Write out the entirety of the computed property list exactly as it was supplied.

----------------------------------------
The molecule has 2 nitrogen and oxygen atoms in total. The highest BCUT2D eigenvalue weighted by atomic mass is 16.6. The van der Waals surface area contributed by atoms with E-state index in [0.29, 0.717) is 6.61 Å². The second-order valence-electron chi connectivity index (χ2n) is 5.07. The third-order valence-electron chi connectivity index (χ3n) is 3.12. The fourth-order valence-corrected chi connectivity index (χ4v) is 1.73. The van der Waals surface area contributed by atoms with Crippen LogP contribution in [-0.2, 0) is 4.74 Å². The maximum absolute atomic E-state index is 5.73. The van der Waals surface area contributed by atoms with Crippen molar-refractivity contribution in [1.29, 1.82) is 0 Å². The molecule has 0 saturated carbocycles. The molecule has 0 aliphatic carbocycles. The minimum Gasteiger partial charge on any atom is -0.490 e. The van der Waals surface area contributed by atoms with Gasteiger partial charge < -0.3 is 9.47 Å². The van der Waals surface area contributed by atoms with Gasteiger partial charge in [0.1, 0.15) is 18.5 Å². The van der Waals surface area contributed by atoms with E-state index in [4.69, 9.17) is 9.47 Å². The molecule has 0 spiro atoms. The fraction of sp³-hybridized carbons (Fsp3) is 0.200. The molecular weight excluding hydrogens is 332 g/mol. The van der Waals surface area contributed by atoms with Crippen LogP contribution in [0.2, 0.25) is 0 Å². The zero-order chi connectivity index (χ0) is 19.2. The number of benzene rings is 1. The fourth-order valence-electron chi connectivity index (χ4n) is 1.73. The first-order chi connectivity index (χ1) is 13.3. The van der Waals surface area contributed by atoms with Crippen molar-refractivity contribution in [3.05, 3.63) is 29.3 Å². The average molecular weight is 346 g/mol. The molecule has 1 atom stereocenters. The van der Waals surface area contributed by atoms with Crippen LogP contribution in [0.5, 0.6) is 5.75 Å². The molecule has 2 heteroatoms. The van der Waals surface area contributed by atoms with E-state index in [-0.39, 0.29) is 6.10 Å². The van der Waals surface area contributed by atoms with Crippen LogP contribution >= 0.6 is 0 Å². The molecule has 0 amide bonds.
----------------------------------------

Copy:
The molecule has 2 nitrogen and oxygen atoms in total. The highest BCUT2D eigenvalue weighted by atomic mass is 16.6. The van der Waals surface area contributed by atoms with E-state index in [0.29, 0.717) is 6.61 Å². The second-order valence-electron chi connectivity index (χ2n) is 5.07. The third-order valence-electron chi connectivity index (χ3n) is 3.12. The fourth-order valence-corrected chi connectivity index (χ4v) is 1.73. The van der Waals surface area contributed by atoms with Crippen LogP contribution in [-0.2, 0) is 4.74 Å². The maximum absolute atomic E-state index is 5.73. The van der Waals surface area contributed by atoms with Crippen molar-refractivity contribution in [1.29, 1.82) is 0 Å². The molecule has 0 saturated carbocycles. The molecule has 0 aliphatic carbocycles. The minimum Gasteiger partial charge on any atom is -0.490 e. The van der Waals surface area contributed by atoms with Gasteiger partial charge < -0.3 is 9.47 Å². The van der Waals surface area contributed by atoms with Gasteiger partial charge in [0.1, 0.15) is 18.5 Å². The van der Waals surface area contributed by atoms with E-state index in [4.69, 9.17) is 9.47 Å². The molecule has 0 spiro atoms. The fraction of sp³-hybridized carbons (Fsp3) is 0.200. The molecular weight excluding hydrogens is 332 g/mol. The van der Waals surface area contributed by atoms with Crippen LogP contribution in [0.2, 0.25) is 0 Å². The zero-order chi connectivity index (χ0) is 19.2. The number of benzene rings is 1. The fourth-order valence-electron chi connectivity index (χ4n) is 1.73. The first-order chi connectivity index (χ1) is 13.3. The van der Waals surface area contributed by atoms with Crippen molar-refractivity contribution in [3.05, 3.63) is 29.3 Å². The average molecular weight is 346 g/mol. The molecule has 1 atom stereocenters. The van der Waals surface area contributed by atoms with Crippen LogP contribution in [0.5, 0.6) is 5.75 Å². The molecule has 2 heteroatoms. The van der Waals surface area contributed by atoms with E-state index in [-0.39, 0.29) is 6.10 Å². The van der Waals surface area contributed by atoms with Crippen LogP contribution >= 0.6 is 0 Å². The molecule has 0 amide bonds.